Giving Thanks, by Tracy Cochran

George Inness "The Home of the Heron," oil on canvas, 30 by 45 inches, The Art Institute of Chicago, Edward B. Butler Collection, 1893

George Inness, The Home of the Heron, oil on canvas, 30 by 45 inches, The Art Institute of Chicago, Edward B. Butler Collection, 1893

“Today we have gathered and see that the cycles of life continue.” Adapted from the Mohawk, this Thanksgiving greeting to the world offers thanks to the People, to Mother Earth and all her plants and herbs and creatures, to the Sun, the Moon, the Stars, the Waters, the Four Winds, and the Teachers. In the midst of the shock produced by our recent presidential election, it is impossible for many of us to imagine being so expansive. Holidays with family are always challenging. But this year many people are skipping Thanksgiving, or going filled with fear and anger and dreadful anticipation.

”We have been given the duty to live in balance and harmony with each other and all living beings. So now, we bring our minds together as one as we give greetings and thanks to each other as People.” Is this really the time for this? There are many versions of the origins of Thanksgiving, including records from early settlers. As President of the United States, George Washington proclaimed the first nationwide Thanksgiving, marking November 26, 1789, “as a day of public thanksgiving and prayers.” During the Civil War, Lincoln moved the date to November 21.

According to descendants of the Wampanoag Nation, the feast of thanksgiving began in an atmosphere of fear and not knowing. In their version of the story, in 1621, the Wampanoag heard the Pilgrims were firing off their guns and canons and thought it might be a declaration of war. Chief Massasoit and a party of warriors traveled to the Plymouth colony to find out. They stayed for days, hunting and foraging and sharing food with the Pilgrims. There was no formal invitation to a shared feast on a set date. It arose in the midst of circumstances and it went on for quite a while.

It is a marvelous time to reflect on all of these details, Washington, Lincoln, Civil War, and especially the underlying truth that thanksgiving can take place in midst of an atmosphere of uncertainty and fear. It is a good time to remember this stately incantation of thanksgiving that comes to us from the Mohawk Nation, to remember that the Native Americans then and now practice offering thanks to the whole world and all the beings in it, and not just one day in November. The Mohawk Thanksgiving Greeting ends with the Creator, or Great Spirit, the animating force in everything, the source of “all the love that is still around us…” The ending refrain, the ending refrain of every stanza, is now our minds are one.

This does not mean our minds are numb. This does not mean we are blind to what has happened or what is happening and plan to do nothing but stare at the stars. It means that by consciously remembering the greater life that flows inside and outside us, by remembering that we are part of a web of life—that we are more than our thoughts and fears—we find support and strength.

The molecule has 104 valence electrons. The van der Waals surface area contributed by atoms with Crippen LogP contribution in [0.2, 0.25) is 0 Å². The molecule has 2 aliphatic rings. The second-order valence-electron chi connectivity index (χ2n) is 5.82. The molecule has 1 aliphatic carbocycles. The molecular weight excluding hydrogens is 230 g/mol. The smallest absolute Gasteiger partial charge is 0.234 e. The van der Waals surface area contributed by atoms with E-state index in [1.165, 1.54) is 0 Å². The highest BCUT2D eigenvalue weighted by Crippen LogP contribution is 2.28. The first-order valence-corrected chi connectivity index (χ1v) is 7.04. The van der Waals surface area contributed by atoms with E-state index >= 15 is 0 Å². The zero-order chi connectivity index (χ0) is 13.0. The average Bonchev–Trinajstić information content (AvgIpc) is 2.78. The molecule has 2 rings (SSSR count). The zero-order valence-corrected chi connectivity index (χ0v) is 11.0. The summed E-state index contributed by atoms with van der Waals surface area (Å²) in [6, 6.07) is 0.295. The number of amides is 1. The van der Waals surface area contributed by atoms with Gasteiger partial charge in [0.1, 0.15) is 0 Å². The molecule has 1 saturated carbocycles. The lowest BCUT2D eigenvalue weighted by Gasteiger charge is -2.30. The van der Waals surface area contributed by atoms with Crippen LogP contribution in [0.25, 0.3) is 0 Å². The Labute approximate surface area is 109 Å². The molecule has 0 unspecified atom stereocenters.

How do we accomplish this? We gently pull our attention down out of our thoughts and bring it home to experience of being in a body, breathing, alive to the world around us in the moment. This is the essence of Buddhist mindfulness. “Sati,” the ancient word for mindfulness, literally means to remember the present moment.

In times of great fear or rage, such a practice can feel like a deflection or suppression. And yet this simple movement of recollection, of return to the experience of being alive in the moment, creates a container of awareness for our turmoil and pain. After the shock of election, a friend of mine said she felt it as a call to arms. She made a hugging gesture. It is a very good time to embrace our own lives with our own nonjudgmental awareness.

On the night of his awakening, the Buddha faced terrible armies conjured by the demon Mara. He didn’t seek to banish them, nor to lash out blindly. Instead, he reached down and touched the Earth, asking it to bear witness to his right to be sitting there. He knew that even in the grip of his worst fear, the Earth was with him. He knew he was welcome. He sat there upright and open, experiencing his breathing and witnessing everything inside and outside until that he achieved that state of clarity and calm and collection the Buddhists call awakening.

The First People called this state Thanksgiving. They understood as the Buddha did that we live in a vast interconnected web of life. They understood that remembering this is a source of wisdom and strength. Still, how can we ordinary people begin? Set the bar low. Make yourself available to life in small ways. Take a few conscious breaths. Do some very small good thing. Smile at someone who looks like they need it. Lately I have taken to baking scones from a Trader Joe’s kit. Basically, all I have to do is pre-heat the oven, add water and mix. Easy to accomplish, no matter how frayed the nerves. A wonderful aroma fills the house, a reminder of a line from the Mohawk thanks to the Creator: “Everything we need to live a good life is here on Mother Earth.” This does not mean there is no darkness. It means we are not alone. ♦

 

About the Author

Tracy Cochran is editorial director of Parabola.

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